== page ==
Kit Carson County, Colorado

Jonas Sugden, son William J. Sugden, 7S 42W

Jonas timber-claimed a quarter in 7, 7S 42W, and William J. one in section 8, both in 1895.
in 12, 7S 42W in 1912.

Jonas Sugden, a pioneer resident of this vicinity died Wednesday evening July 17, 1912 at 8 o'clock at the home of his daughter, Mrs. Frank Masters, after an illness of some three years duration. The funeral was held Thursday at 4 o'clock from the house and the interment was in Dudley cemetery.
Jonas Sugden was born in Yorkshire, England, March 7th, 1834 and came to America in 1854 going directly to Minnesota and afterward returning to Pennsylvania, and later to Buffalo, N.Y. In 1866 he came to Nebraska and homesteaded the northwest quarter of section 33 of this precinct. He was married in 1862, while a short time resident of Canada, to Miss Jessie Bulchart, a native of Dundee, Scotland. To this union there were born ten children, of whom eight are living. They are William J. of Buffalo, Kansas, Mrs. Frank Masters, Mrs. Daisy Lockhart, Rudolph, Thomas A., and John, of Syracuse, Mrs. Mary Walters of Talmage, and Paul of Burr. Two daughters, Elizabeth and Jessie, are deceased.
Mr. Sugden was at different times engaged in business in Syracuse, but devoted most of his time to his farming interests which were at times quite extensive.
His wife preceeded him in death several years ago.
The bereaved children have the sympathy of all in the loss of their father.

JONAS SUGDEN. Among the pioneers of 1866 who resolved upon the experiment of invading the Territory of Nebraska, was the subject of this sketch, who landed in Nebraska City in the winter of that year. The early years of his life were spent as a machinist, during which he became an expert as a blacksmith and general mechanic, but upon coming to the West he necessarily changed his occupation, taking up the pursuits of agriculture. For a time, however, before securing a tract of land, he followed freighting across the plains, in the meantime homesteading the northwest quarter of section 33, Syracuse Precinct, which is included in his present homestead.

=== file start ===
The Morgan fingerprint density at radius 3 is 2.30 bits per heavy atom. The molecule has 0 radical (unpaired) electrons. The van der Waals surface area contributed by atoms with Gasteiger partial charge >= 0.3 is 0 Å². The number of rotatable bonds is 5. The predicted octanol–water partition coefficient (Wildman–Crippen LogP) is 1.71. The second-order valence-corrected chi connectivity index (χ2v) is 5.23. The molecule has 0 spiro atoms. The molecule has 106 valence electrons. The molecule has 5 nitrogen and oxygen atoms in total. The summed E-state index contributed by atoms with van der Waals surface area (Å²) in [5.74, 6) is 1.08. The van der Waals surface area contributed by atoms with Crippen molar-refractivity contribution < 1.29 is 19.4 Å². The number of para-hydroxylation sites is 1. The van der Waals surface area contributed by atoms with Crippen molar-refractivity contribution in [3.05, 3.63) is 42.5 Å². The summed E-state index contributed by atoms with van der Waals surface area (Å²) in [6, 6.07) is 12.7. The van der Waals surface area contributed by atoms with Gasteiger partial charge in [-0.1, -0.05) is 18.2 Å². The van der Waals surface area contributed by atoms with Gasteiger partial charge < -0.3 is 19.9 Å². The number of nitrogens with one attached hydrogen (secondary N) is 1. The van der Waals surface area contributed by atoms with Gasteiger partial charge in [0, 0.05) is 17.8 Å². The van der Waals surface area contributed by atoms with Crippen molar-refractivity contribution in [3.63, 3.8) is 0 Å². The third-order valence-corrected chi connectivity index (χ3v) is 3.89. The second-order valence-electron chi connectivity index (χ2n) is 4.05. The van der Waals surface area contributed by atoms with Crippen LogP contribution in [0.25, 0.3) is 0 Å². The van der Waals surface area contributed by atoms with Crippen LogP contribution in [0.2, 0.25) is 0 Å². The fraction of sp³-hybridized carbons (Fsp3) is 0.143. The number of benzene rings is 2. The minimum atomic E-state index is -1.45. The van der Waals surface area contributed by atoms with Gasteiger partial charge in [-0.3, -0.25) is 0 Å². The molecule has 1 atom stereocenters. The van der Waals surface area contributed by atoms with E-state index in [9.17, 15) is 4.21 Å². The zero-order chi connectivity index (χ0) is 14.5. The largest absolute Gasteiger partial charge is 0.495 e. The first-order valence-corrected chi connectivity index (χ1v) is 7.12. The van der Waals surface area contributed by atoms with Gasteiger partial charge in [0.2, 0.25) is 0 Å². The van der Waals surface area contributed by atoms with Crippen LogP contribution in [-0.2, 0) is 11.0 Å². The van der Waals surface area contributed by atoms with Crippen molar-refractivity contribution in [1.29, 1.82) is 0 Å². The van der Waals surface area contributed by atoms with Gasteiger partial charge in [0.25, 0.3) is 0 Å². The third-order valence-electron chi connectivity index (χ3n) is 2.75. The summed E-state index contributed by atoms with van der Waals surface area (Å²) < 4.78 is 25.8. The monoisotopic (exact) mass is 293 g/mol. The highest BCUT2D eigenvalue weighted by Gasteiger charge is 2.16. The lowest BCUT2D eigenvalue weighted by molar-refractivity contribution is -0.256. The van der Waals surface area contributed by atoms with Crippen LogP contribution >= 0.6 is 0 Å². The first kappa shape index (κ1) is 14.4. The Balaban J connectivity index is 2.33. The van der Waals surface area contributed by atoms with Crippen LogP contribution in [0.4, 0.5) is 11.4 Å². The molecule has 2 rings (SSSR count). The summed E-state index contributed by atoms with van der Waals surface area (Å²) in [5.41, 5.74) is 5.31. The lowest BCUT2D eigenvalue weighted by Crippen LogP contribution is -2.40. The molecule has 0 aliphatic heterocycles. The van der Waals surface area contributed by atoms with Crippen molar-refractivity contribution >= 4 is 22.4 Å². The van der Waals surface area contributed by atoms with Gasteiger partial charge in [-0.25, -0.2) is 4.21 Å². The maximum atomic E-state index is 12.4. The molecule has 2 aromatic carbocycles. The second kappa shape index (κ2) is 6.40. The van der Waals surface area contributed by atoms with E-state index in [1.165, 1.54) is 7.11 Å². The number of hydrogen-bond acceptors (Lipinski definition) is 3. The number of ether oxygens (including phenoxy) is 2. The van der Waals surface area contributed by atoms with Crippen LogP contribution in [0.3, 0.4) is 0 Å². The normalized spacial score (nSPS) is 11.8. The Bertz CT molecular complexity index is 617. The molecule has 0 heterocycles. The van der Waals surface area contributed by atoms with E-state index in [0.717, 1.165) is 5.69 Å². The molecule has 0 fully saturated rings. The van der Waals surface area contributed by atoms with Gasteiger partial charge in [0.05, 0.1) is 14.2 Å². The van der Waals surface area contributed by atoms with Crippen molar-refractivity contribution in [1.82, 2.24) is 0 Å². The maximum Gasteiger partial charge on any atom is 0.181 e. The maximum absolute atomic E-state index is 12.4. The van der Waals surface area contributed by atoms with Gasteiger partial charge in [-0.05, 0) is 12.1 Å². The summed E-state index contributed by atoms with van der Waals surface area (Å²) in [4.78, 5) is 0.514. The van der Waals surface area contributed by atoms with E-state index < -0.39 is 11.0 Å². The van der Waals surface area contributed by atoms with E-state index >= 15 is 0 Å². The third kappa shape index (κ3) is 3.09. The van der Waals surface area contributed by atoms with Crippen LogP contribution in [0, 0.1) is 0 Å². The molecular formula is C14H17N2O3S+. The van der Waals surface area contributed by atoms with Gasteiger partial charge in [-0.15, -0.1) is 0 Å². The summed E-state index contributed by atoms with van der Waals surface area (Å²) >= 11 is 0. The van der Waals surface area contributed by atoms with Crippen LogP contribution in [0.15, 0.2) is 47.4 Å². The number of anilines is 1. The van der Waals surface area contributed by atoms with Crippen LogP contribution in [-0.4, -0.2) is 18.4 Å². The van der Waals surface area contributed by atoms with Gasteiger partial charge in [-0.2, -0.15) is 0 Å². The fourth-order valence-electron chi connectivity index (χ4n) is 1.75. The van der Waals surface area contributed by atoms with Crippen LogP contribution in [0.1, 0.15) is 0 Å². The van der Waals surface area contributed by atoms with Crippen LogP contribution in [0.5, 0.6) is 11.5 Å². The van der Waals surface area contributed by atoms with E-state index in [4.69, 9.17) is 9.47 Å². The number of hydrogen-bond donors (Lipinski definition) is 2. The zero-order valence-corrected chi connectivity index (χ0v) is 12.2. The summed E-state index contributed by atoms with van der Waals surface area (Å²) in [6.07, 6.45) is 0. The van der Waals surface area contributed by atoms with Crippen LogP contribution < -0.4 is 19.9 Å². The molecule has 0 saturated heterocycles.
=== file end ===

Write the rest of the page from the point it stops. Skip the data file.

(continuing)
Our subject, when taking possession of his property fashioned a dug-out in which to shelter himself, and family, and gradually began making improvements about him, although he was obliged to employ himself elsewhere in order to obtain the wherewithal for the sustenance of himself and family. As time passed on he found himself making headway, and the dug-out soon gave place to a comfortable frame residence, which later was flanked by a barn and the other out-buildings necessary to his comfort and convenience. He has steadily progressed since that time, and is now numbered among the well-to-do farmers of this region, who have been the architects of their own fortunes, and thus imbibed that spirit of self-reliance which enabled them to hew their pathway to success.
The subject of this sketch was born in Yorkshire, England, March 7, 1834, and is the son of William and Elizabeth (Sugden) Sugden, who, however, bore no relationship to each other before their marriage. The father was a farmer all his life, and the parents are still living, continuing residents upon their native soil. They are naturally well advanced in years, and come of a long-lived race. All of their children, ten in number, are also living and all in England, with the exception of our subject and one brother, who is a resident of Chase County, this State. The others were named respectively: John, Elizabeth. Mary, Robert, William, Ann, Judith and Paul.
Jonas Sugden, when a lad of twelve years, commenced his apprenticeship as a machinist in his native town of Kiefley, at which he served nearly five years, when the firm by whom he was employed went out of business. He then commenced working as it journeyman in Bradford and Birmingham, but about 1853 or 1854, when a young man grown, he sailed for America in company with his brother John. After landing in New York City they proceeded northwestward to Minnesota, but later returned southeastward to Pennsylvania, where our subject followed his trade for a time at Erie. Later he was employed at his trade in the city of Buffalo.